What gets me here is that there are better issues to spend these legal resources on. Trying to ban evolution in the classroom, yeah that's worth fighting. Outlawing same-sex marriage, that's also worth fighting. The state wants to credit "Almighty God" in part for homeland security, meh, who cares.
 
2012-08-20 09:12:45 PM  

Relatively Obscure: Nofun: fusillade762: So he was just asleep on 9/11?

Depends on who you ask...


Just derp all around here, though:
Who cares, honestly. Yes, it's unconstitutional, no it wouldn't hold up in the US Supreme Court, but who cares. The belief in a supreme being was something a lot of people found solace in in the wake of 9/11. I'm not sure how publicizing "dependence on Almighty God" in agency training and educational materials interferes with freedom of worship. Yes, I do understand that it is unconstitutional, but is it really that oppressive that you can't ignore it? Just because America is founded on the ideas of separation of church and state and freedom of worship, doesn't necessarily mean we should remove all references to religion or "God" from our society. It just means we can't go about interfering with other people's civil liberties.

The judges who overturned the original ruling and who refuse to hear the case are just pandering for votes too. This is clearly unconstitutional.


I have a hard time caring on most of these things, but all you just said was "I know they're farking with you unlawfully, but how come you don't let them?"


Nah, I'm just trying to say there are bigger fish to fry here. Is this law really that oppressive that it's worth the legal brouhaha? Maybe to some people it is. Honestly, I don't see how going on a crusade against every public reference to "God" is going help us form a more perfect union or prevent religious bigotry (in fact I think it only deepens the divide). I'd rather pick a more worthy battle like Same-Sex Marriage where someones civil liberties are actually being threatened.
 
2012-08-20 09:29:02 PM  
Have the made "mighty mighy pleazin pappy's corn squeezinz" the Official State Stain yet? 
 
If not, I would like to officially state my outrage for the record.
 
2012-08-20 09:42:16 PM  

WorldCitizen: So I'm guessing if they trust in this God so much, their Department of Homeland Security is nothing but a room with an alter and no other staff (except maybe someone to clean the room with the alter)? I mean, if you have humans working for your Department of Homeland Security, it means you don't actually trust your Almighty God to keep you safe, right? So, which is it?


By that logic, we don't need a military either

/surely god wants world peace, too, so what's to be worried about?
 
2012-08-20 09:57:03 PM  

MaudlinMutantMollusk: surely god wants world peace, too, so what's to be worried about?


Are we talking about the same god here? The Old Testament guy went all BLOOD FOR THE BLOOD GOD for several books.
 
2012-08-20 09:57:45 PM  

Nofun: Nah, I'm just trying to say there are bigger fish to fry here. Is this law really that oppressive that it's worth the legal brouhaha? Maybe to some people it is. Honestly, I don't see how going on a crusade against every public reference to "God" is going help us form a more perfect union or prevent religious bigotry (in fact I think it only deepens the divide). I'd rather pick a more worthy battle like Same-Sex Marriage where someones civil liberties are actually being threatened.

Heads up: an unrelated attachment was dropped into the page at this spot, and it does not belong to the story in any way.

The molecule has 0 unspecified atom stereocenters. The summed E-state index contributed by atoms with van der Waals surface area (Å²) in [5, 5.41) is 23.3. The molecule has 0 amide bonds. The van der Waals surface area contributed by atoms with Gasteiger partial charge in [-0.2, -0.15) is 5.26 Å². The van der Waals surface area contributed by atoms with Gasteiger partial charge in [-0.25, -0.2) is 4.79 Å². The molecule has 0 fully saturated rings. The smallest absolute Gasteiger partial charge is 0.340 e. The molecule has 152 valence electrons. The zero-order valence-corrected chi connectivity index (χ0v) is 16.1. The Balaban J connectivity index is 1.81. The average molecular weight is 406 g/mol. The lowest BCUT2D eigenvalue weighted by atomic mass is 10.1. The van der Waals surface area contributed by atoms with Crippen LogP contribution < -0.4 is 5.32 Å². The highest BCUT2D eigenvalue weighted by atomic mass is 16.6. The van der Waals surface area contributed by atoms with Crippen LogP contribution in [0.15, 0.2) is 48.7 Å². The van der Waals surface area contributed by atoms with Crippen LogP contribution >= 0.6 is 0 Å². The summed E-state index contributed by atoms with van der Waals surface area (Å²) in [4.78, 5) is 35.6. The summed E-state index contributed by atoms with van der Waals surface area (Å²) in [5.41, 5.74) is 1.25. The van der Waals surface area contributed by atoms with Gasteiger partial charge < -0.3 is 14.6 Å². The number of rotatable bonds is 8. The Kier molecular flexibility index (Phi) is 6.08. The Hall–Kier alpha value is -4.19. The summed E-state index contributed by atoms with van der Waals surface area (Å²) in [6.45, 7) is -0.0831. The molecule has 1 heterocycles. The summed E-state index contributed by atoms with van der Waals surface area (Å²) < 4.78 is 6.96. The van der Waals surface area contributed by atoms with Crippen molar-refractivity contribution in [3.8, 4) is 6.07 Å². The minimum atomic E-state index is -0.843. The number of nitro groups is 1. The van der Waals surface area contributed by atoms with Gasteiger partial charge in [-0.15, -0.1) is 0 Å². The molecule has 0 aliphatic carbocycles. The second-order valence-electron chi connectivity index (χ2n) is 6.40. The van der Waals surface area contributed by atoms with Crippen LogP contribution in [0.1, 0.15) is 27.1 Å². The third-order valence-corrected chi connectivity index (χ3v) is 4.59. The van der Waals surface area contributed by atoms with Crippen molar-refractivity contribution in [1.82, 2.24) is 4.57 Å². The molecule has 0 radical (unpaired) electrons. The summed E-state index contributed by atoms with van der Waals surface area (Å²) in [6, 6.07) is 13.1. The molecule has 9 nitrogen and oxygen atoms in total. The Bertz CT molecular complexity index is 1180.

I wouldn't waste my time on it, either, but if it bothers somebody and you agree it's not constitutional, then it seems whoever doesn't like this has every right to try to make sure that the constitution is enforced. I doubt it's sapping much energy from some other cause.
 
2012-08-20 10:00:38 PM  

miss diminutive: MaudlinMutantMollusk: surely god wants world peace, too, so what's to be worried about?

Are we talking about the same god here? The Old Testament guy went all BLOOD FOR THE BLOOD GOD for several books.


Sorry... I never know which one they're referring to

/It's hard to tell a benevolent god from a vengeful god without a program
//they need numbers on the back of their robes or something
 
2012-08-20 10:03:58 PM  
Kentucky also gives aid and comfort to the Creation Museum.

God help me, I want to go, but I can't bear to give those dickwads any money.
 
2012-08-20 10:06:23 PM  
Empty words absent of faith. If they are REALLY putting their faith in God, I think any money they spend on homeland (state?) security should be refunded to the taxpayers of Kentucky, and they should disarm all of their cops, fire all of their investigators, and remove all of their cameras, locks, and security devices. Let go and Let God, right?
 
2012-08-20 10:34:28 PM  
The first was a 2002 "legislative finding" saying the "safety and security of the commonwealth cannot be achieved apart from reliance upon Almighty God."

So, when do they do away with law enforcement officials? Just curious to see how "reliance on Almighty God" for safety and security is going to work out in the long run...
 
2012-08-20 11:01:15 PM  

Nofun: kronicfeld: ArkAngel: The state is not addressing one church over another

So you open with a complete misunderstanding of establishment clause jurisprudence, and it just devolves from there.

Just because something is against the law doesn't mean it's also unethical. Yeah, this will get overturned in the US Supreme Court eventually, but honestly I don't see how it's doing anyone any harm. The Constitution provides for separation of church and state, and freedom of religious worship; however, I'm not sure the founding fathers intended for the state to exile and remove all references to "God."

What gets me here is that there are better issues to spend these legal resources on. Trying to ban evolution in the classroom, yeah that's worth fighting. Outlawing same-sex marriage, that's also worth fighting. The state wants to credit "Almighty God" in part for homeland security, meh, who cares.


Pretty sure some of those who lost loved ones would take offense at the suggestion God was present.